Last week we released Disco version 0.9.0 with a few new features and unfortunatly some BC breaks. The BC breaks are all covered in the upgrade guide, but I would like to discuss them in greater detail to give you a better understanding why those changes happened:
Since the first release of our ng2-combobox components for Angular the repository is still lacking a decent documentation on how to use the component if you are not that familiar with Angular. This blog post should give you some insights on how to set up the combobox component in an Angular application. If you haven't yet set up an Angular application yourself it is as simple as typing the following command:
Last year GitLab introduced the Review Apps feature. Review Apps are app environments that are created dynamically every time you push a new branch up to GitLab. As a bonus point the app environments are automatically deleted when the branch is deleted. Since we moved to using docker for quite a few of our projects I was keen on figuring out how to combine Docker and the GitLab Review Apps functionality as the documentation only mentions NGINX as a way to run Review Apps. As it turns out, it is rather simple to deploy docker containers as a Review App.
In a recent attempt to upgrade Disco to the latest version of ProxyManager I ran into this FATAL ERROR: "Declaration of Mock_ClassGenerator_f7ebad25::setExtendedClass($extendedClass): ProxyManager\Generator\ClassGenerator must be compatible with ProxyManager\Generator\ClassGenerator::setExtendedClass($extendedClass): Zend\Code\Generator\ClassGenerator" when I tried to execute the unit tests. It took me a while to understand the source of the problem, thus I think sharing the problem might help my future me and probably you as well. Let's assume you have two classes The_Parent and The_Child:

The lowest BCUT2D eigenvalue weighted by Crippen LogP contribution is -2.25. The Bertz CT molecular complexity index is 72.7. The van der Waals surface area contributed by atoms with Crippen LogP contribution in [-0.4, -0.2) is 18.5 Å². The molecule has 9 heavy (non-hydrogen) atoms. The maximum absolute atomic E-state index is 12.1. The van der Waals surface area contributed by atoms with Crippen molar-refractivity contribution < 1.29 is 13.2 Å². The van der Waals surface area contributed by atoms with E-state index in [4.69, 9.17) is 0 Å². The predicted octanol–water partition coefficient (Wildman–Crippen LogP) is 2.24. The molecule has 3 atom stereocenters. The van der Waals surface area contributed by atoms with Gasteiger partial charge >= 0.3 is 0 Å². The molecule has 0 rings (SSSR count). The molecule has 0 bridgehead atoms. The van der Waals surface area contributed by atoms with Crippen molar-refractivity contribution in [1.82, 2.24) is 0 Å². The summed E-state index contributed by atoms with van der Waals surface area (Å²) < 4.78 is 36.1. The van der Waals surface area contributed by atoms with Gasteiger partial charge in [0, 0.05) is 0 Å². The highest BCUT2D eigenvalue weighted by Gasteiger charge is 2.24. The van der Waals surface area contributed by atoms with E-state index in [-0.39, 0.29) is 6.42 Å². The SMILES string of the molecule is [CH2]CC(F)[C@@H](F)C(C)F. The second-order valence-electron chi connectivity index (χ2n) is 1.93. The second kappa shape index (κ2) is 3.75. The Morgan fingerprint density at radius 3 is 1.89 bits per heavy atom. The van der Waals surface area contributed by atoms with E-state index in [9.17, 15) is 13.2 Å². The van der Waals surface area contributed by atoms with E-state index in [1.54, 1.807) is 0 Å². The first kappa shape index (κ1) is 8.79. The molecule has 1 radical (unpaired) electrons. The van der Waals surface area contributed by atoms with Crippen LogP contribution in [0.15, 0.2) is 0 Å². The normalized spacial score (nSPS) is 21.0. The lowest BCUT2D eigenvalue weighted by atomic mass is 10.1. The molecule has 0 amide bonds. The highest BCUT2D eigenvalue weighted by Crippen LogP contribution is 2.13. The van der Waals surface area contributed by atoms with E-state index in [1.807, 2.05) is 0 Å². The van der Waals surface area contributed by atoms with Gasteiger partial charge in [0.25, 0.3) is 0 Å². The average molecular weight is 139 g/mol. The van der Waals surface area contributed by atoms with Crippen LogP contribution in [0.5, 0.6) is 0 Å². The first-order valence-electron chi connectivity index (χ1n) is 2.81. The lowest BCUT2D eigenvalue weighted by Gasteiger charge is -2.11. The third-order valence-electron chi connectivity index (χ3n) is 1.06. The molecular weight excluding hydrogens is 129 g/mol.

This blog post has been sitting on my desk for quite a while but due to a lot of work in the last weeks I was not able to finish it earlier. Luckily, I found some time during my travels to finish the blog post and share my findings on the "require-dev gone wrong!" problem. While some people thought the former blog post was mostly click bait or proposed a "fix" which does not actually solve the general problem, I actually got a lot of good feedback on twitter. Even an issue for Composer was created to discuss the problem even though it was closed by now.
While working with Zend Expressive, a PSR-7 middleware microframework, I wanted to apply some unit testing with a nice coverage to my middlewares. Middlewares are called by the __invoke method if you provide them as an object and not as a closure. The signature of the __invoke method looks like this:
Yesterday, we released the stable version 2.0 of our Force Login Module for Magento 2. To upgrade, you can get the latest release here, or update the dependency in your composer.json.
For a long time, I have been advocating to make use of require-dev to install development tools locally. We use this on a daily basis to install tools like Phing, PHPUnit or phpDocumentor locally for each of our (customer) projects. Given that our focus is on custom projects, this absolutely makes sense. I do not want our projects to use an old version of a given tool or update all our projects constantly to use the latest version of all the tools involved. In addition to that, a simple composer.phar install in the project root should be sufficient to install all dependencies required to build and run the project.
Using the JMS serializer in recent project, I ran into the problem that the serializer does not support inheritance in a handler configuration. A handler is used to to change the serialization, or deserialization process for a single type/format combination.
In our "old" Jenkins set-up things were simple: The Jenkins master and Satis were running on the same host thus Jenkins could easily invoke Satis via a command-line call. Unfortunately GitLab does not allow that. The only option which is currently available in GitLab is to trigger Satis via a webhook. Neither Satis itself or Satisfy which we actually use provide support for webhooks. Thus we extended Satisfy with a simple controller which invokes the Satis cli command. Definitely not the best solution but it works for us.